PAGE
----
A cricket bat used by Sir Donald Bradman for his own personal autograph hunting during his Test career has sold at auction in Adelaide, fetching almost $120,000.
The bat is covered in signatures from cricketers Bradman played with and against.
That includes members of England's team from the 1932-33 Ashes tour - known as the 'bodyline series' - as well as South African and Indian touring squads.
Also under the hammer was the bat used by South Africa's Herschelle Gibbs to hit six sixes in an over during the 2007 World Cup - the first time such a feat had been achieved in a one-day international.
Bradman's bat also spent time out in the middle, with 'The Don' wielding it to score a century relatively early in his Test career before deciding to convert it into a souvenir.
"He scored 112 runs for Australia against South Africa during the second Test in Sydney in the 1931-32 series. It was definitely one of his favourites," auctioneer Marc du Plessis said.
"This was one of the holy grails of Bradman's bats. He actually kept it in his kit for 16 years, which is unheard of, and dragged it around the world everywhere he went and got people to sign it.
"Maybe he thought 'cricket's not going to be my life, I might get some autographs while I'm having fun out here'."
The bat, which Mr du Plessis said was in "brilliant condition for its age", was later gifted by Bradman to a Sydney bat repairer.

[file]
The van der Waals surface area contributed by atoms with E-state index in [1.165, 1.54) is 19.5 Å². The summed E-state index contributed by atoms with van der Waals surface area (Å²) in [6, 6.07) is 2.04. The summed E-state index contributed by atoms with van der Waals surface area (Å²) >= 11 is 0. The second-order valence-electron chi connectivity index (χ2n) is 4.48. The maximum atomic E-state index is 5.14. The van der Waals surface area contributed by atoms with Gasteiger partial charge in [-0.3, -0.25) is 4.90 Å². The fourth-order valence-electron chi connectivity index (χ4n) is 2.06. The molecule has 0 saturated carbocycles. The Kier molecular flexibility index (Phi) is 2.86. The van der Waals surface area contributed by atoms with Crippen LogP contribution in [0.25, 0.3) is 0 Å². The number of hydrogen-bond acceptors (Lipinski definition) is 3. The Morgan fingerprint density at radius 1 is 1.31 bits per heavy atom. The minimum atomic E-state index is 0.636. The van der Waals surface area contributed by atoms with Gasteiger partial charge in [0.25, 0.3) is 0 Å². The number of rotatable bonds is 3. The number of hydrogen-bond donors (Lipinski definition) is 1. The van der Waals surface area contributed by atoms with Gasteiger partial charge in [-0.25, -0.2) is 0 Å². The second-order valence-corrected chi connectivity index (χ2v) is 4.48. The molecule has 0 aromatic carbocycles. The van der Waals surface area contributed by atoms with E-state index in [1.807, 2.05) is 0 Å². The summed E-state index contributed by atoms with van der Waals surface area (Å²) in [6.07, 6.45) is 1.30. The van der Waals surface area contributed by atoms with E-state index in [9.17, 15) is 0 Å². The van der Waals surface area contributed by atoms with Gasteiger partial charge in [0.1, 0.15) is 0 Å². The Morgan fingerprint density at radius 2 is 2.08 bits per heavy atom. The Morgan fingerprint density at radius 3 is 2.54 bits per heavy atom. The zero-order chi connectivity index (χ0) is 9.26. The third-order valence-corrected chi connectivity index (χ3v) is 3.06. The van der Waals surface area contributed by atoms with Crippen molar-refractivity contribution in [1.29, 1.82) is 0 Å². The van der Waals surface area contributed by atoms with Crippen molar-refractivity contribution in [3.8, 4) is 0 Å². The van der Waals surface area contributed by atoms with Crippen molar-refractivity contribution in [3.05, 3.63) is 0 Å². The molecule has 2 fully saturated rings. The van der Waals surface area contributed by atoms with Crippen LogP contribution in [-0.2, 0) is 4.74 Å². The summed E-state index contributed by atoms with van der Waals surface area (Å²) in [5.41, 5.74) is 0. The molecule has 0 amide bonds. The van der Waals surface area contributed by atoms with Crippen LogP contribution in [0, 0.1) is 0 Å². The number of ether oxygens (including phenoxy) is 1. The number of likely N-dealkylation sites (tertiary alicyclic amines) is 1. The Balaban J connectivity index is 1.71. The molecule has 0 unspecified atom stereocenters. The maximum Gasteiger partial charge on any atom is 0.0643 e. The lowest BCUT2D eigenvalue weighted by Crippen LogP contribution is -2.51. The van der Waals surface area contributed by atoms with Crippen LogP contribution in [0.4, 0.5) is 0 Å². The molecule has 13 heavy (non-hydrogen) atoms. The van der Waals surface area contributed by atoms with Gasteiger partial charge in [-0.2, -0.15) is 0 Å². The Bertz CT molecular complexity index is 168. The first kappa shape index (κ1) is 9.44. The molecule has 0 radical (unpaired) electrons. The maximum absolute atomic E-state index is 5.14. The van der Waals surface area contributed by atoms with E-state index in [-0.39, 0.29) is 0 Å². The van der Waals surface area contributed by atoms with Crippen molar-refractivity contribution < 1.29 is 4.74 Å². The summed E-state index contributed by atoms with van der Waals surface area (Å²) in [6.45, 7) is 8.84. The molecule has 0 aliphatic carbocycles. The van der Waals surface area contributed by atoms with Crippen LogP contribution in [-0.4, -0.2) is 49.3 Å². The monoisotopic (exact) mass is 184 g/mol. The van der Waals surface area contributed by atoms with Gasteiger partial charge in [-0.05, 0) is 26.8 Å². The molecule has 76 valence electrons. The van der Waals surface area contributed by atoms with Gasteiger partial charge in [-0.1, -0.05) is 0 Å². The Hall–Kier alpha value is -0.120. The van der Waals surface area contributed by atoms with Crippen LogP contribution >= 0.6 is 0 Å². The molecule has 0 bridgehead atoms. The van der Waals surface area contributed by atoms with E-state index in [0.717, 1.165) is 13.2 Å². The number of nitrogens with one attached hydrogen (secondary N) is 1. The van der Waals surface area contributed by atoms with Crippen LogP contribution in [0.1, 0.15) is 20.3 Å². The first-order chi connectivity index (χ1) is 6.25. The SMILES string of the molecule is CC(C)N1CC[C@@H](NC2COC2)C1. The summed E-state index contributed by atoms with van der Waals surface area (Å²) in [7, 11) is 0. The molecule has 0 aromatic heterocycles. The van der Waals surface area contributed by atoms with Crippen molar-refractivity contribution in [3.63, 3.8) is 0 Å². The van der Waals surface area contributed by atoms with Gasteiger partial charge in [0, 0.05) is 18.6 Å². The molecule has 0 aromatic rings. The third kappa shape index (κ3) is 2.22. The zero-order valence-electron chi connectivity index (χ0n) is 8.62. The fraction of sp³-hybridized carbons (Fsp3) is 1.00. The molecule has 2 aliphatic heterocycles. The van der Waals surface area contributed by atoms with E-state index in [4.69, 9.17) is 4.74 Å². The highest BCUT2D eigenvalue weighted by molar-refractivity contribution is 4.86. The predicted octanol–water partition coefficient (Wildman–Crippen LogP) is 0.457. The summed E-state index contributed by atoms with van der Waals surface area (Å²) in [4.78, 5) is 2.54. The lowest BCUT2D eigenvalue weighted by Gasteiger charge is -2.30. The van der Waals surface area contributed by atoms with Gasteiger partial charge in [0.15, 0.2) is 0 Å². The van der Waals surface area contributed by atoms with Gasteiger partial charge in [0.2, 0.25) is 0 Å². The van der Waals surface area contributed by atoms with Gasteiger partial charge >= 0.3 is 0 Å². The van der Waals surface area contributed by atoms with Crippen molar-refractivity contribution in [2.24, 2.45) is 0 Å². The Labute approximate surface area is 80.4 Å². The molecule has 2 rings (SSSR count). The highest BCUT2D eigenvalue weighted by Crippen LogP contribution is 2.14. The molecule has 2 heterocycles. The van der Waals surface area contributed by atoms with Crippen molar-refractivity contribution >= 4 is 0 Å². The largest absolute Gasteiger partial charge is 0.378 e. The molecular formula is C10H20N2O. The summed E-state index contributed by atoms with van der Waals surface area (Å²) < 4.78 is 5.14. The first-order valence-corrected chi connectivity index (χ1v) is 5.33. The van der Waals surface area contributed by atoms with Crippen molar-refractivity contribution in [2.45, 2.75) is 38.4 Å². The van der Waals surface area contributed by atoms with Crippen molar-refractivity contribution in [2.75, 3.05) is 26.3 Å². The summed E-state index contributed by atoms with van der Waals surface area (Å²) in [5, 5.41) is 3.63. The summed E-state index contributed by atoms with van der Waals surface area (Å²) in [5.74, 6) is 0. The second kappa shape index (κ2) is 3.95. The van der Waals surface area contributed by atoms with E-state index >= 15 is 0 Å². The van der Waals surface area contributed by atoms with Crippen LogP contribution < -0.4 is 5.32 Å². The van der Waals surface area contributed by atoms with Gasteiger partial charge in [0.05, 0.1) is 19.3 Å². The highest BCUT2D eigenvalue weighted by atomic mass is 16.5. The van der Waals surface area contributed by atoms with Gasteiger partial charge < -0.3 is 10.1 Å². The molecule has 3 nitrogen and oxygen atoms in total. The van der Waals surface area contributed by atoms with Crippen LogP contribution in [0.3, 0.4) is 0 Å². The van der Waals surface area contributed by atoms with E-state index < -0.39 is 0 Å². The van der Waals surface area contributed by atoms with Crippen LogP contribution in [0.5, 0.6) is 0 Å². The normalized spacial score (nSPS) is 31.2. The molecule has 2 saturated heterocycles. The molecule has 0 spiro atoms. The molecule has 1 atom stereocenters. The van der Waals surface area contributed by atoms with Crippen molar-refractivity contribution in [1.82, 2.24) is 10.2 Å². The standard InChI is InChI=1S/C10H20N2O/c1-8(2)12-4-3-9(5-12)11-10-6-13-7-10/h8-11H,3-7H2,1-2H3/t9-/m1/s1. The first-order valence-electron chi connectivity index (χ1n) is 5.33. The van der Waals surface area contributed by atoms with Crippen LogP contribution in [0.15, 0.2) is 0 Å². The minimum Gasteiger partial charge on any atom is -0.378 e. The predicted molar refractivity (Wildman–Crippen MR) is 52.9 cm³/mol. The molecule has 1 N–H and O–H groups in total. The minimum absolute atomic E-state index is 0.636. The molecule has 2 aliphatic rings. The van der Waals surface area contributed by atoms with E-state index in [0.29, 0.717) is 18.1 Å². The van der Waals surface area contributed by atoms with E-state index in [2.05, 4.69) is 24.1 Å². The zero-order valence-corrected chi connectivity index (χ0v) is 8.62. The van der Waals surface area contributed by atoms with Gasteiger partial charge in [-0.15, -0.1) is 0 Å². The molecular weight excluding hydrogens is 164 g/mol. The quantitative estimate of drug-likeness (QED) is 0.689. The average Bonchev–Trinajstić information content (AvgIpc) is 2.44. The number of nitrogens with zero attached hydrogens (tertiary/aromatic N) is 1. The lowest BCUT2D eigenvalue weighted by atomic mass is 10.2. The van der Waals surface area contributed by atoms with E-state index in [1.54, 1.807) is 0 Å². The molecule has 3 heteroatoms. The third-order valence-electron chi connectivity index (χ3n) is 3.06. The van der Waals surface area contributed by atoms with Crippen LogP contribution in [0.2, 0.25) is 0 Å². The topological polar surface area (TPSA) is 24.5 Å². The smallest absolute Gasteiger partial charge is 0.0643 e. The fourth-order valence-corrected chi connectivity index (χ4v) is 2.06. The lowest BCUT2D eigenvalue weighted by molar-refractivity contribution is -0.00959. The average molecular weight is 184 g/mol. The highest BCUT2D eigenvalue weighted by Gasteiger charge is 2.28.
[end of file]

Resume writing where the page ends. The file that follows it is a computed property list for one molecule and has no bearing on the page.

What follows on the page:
From 2008 to 2012, it was on display at the National Sports Museum at the Melbourne Cricket Ground (MCG).
In 2008, the bat used by Bradman to begin his Test career was sold for $145,000.
While the parties involved in the most recent transaction remained anonymous, Mr du Plessis said the seller was a "cricket fanatic".
The cricket bat used by Sir Donald Bradman for autograph hunting.
"All I can say at the moment is it was purchased by an international collector and it will be going on display in a museum for everyone to see," Mr du Plessis said.
It is believed the bat was one of the few of Bradman's to remain in private ownership.
"You'd think as the more important bats such as this one actually get snapped up by major museums, any which are in private hands do increase in value because the general public have less chance of actually owning one," Mr du Plessis said.